Ballsy call to drop O’Driscoll just doesn’t sit right

It’s hard not to be furious about it and upset for him in equal measure


As ever, it was hard to see the wood from the trees in Noose yesterday and being Irish, it’s even harder to remain cold-eyed and objective about the omission of our greatest rugby player for Saturday’s decisive third Test.

Damn it, it’s hard not to be furious about it and upset for him in equal measure. For, no less than Brian O’Driscoll losing the Irish captaincy, to be dropped for the first time in his 15-year professional career at any level, and for this game of all games, will hurt him deeply, and again it just doesn’t sit right.

No one has a divine right to be a Lions’ Test starter any more than they have a divine right to be their country’s captain. Warren Gatland and his fellow four coaches would have spent much of the week and most of their hour-long meeting on Tuesday night forensically analysing and debating this selection.

They’d have been fully aware of the consequences (you’d hope) for it’s hard to think of one bigger Lions call in this or any other era than dropping a four-time tourist and former captain with the status of O’Driscoll for the first time in his career. So if nothing else, you have to say this is a ballsy selection, no doubt made with the primary purpose of beating Australia next Saturday in mind.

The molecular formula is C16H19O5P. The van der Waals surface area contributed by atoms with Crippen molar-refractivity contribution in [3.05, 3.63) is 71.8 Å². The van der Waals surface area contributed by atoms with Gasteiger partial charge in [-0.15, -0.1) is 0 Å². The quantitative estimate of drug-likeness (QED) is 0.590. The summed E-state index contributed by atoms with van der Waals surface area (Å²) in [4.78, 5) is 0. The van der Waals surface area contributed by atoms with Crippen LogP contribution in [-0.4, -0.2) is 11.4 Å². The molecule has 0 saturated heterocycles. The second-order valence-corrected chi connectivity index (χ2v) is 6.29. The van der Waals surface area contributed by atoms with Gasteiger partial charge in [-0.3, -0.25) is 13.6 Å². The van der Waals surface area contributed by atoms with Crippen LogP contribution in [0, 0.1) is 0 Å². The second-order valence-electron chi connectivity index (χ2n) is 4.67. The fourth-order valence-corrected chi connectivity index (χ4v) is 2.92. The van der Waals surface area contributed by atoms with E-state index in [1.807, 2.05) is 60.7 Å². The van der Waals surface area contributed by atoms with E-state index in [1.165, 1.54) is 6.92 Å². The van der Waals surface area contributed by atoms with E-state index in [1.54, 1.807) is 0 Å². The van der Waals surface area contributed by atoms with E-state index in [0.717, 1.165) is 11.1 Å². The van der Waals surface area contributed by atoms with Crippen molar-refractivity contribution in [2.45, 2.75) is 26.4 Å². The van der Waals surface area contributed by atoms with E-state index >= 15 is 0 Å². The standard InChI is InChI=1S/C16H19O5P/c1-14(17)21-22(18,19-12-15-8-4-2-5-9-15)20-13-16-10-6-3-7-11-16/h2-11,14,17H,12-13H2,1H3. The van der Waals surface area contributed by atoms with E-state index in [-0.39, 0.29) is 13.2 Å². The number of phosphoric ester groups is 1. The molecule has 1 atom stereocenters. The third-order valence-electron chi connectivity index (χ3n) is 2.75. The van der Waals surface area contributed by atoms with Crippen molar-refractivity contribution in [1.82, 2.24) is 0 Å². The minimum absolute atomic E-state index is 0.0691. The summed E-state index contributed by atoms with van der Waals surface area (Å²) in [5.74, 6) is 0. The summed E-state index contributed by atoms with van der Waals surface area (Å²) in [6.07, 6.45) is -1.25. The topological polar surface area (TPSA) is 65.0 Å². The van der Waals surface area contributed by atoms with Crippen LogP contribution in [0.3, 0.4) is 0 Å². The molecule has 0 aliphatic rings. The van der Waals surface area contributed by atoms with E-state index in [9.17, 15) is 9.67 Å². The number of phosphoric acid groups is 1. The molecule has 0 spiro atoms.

The proof will be in the pudding, for if the Lions win on Saturday and secure a first Test series win since 1997, he and the rest of the coaches will be largely vindicated.

But in resorting to 10 Welsh players, and at the expense of O’Driscoll amongst others, in the light of Wales losing eight successive Tests to Australia dating back to November 2009 (five of the last six by a score and four of them with the game’s last play) even if the Lions lose narrowly it will be regarded as a gamble that backfired. And Gatland picking two-thirds of his own national players heightens the risk of that as well as alienating the other home unions.

Welsh power game
Clearly, they are resorting more to the Welsh power game. The selection of Richard Hibbard, Toby Faletau, Seán O’Brien, Mike Phillips and Jamie Roberts arguably all give more ballast to a team that has been lacking go-forward ball in the first two Tests, and the promotion of Manu Tuilagi and retention of Conor Murray above Ben Youngs further emphasises the premium being placed on physicality and the collisions.

But whatever about Hibbard, whether one can say Faletau and certainly the out-of-sorts Phillips are form picks is highly debatable. So in some cases past achievements and reputations have counted for something.

Alex Corbisiero’s recall should also strengthen the scrum, with Mako Vunipola to spring from the bench where Richie Gray becomes the third different Scot in three Tests after the unused pair of Sean Maitland and Ryan Grant, curiously at the expense of Tom Croft.

Heaslip even misses out on the 23 to Justin Tipuric, the third replacement in line to make his Lions Test debut. Size matters? Not one of the starting XV is listed under six feet in what must be the biggest Lions selection of all time.